I’ve been reading an interesting book–A Shot History
I’ve been reading an interesting book–A Shot History of Machine Tools– recently. It’s an old book(1965) and so outdated, but has a lot of useful information. It’s long out of print though, so good luck finding a copy. Amazon had a few, but not many at a good price.
The author showed examples of items turned on lathes during the stone ages. We’ve been using sophisticated tools ever since. Lathes didn’t improve much however until much much later, when the turning and boring of cannon and steam engine parts demanded it. necessity, as they say is the mother of all invention. Leonardo Da Vnici knew how to build very precise tools in the 1400s, and clcok makers had been using such tools from about then onwards, but always on a small scale. It wasn’t until the steam engine provided the demand, and helped provide the ability to ship larger parts, that people started building precise tools for making larger parts. Machine tool technology didn’t drive the Industrial Revolution, the IR drove machine tool technology.
L.T.C. Rolt, the author, goes over three basic phases. Metal cutting for the longest time had been a small niche skill used by other trades, like the clock makers. WHen the steam engine came along, it became more of an art, with people dedicating their careers and lives to the trade and nothing else. They made steam engines and textile machines mostly, and used machines they designed themselves to do so. It was even later that the principles of science were applied, and the machine tool became more than just a tool in certain shops.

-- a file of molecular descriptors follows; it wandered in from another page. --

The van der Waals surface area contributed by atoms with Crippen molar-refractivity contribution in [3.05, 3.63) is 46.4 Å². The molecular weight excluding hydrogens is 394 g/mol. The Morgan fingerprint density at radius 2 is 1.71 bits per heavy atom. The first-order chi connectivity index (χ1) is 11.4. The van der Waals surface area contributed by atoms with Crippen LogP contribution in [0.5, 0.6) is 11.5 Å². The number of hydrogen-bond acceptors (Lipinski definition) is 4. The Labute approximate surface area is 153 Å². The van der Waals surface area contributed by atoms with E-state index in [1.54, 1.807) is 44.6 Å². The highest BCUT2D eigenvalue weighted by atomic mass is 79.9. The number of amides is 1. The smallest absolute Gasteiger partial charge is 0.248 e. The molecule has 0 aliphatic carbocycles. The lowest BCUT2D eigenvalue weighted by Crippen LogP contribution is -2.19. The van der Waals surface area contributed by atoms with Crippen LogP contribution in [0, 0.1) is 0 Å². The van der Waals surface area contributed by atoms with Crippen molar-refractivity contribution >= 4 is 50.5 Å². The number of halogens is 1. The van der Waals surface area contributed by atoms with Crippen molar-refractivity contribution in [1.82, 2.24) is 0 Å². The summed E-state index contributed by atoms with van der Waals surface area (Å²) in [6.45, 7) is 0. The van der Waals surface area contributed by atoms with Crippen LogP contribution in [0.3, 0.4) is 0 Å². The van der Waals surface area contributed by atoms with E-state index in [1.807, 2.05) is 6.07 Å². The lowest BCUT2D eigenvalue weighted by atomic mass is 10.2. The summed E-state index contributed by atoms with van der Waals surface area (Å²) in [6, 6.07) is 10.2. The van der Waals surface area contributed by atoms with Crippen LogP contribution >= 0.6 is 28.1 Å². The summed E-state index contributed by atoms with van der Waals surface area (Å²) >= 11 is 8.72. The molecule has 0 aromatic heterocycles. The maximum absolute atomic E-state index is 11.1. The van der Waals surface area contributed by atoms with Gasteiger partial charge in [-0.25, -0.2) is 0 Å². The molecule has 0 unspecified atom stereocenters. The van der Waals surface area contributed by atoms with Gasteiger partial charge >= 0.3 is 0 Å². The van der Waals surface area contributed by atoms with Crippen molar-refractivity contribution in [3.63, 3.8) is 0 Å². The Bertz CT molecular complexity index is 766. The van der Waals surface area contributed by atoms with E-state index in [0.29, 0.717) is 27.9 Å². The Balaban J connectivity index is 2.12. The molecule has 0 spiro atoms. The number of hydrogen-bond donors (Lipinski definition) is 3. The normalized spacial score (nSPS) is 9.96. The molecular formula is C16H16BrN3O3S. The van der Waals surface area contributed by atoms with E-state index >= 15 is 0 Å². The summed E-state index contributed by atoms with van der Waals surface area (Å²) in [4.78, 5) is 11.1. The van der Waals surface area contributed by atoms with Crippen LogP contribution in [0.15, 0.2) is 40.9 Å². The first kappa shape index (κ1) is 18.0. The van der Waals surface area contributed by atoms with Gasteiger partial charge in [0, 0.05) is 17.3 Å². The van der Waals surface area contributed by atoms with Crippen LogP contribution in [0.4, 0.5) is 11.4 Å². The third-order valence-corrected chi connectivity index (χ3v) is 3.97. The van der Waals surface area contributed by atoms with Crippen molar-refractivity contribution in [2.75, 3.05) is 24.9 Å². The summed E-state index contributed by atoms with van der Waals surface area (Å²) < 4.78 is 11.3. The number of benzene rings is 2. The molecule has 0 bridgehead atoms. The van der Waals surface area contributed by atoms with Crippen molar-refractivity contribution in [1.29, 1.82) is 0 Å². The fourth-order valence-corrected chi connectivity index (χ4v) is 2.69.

We can see a bit of this comparison to 3D printing and additive manufacturing technologies. When it was first invented in the 70s, it was an expensive, fragile technology of little use for anything but rapid prototyping, and of limited use for that. Laster it matured into a very useful tool that was cheaper, and combined with computers that could easily do the 3D modelling needed to make best use of it, became a valuable tool for many uses. It’s maturing like the lathe–from a clock makers specialty tool to a useful machine for many craftsman to a mature tool that anyone who needs one can pick up, from a small cheap used machine for a garage workshop to a million dollar brand new CNC machine for dedicated production work in a factory or job shop.
To some extent, this new nidustrial revolution isn’t being driven by the technology either, but the technology is being driven by it. Small companies want to produce, and people want to make things they wouldn’t otherwise be allowed to have. Like the early machine tools, 3d printers are seen as a way to make this happen. The parallels with the first revolution aren’t perfect–costs and the application of science to the system aren’t the same, but people see a way to make something they want, and build a RepRap or buy a Makerbot to do it. And they don’t just want to run UV resin or ABS filament, there’s a drive to reduce the metal pritning machines to this level–you can now get machines that can make a full metal part without the earlier deficiencies of the SLS process, but they’re still expensive machines. This will change in time, not so much because the people making them will change it(some of them do want to do that), but becuase the people wanting them want it(chicken–egg to some extent really).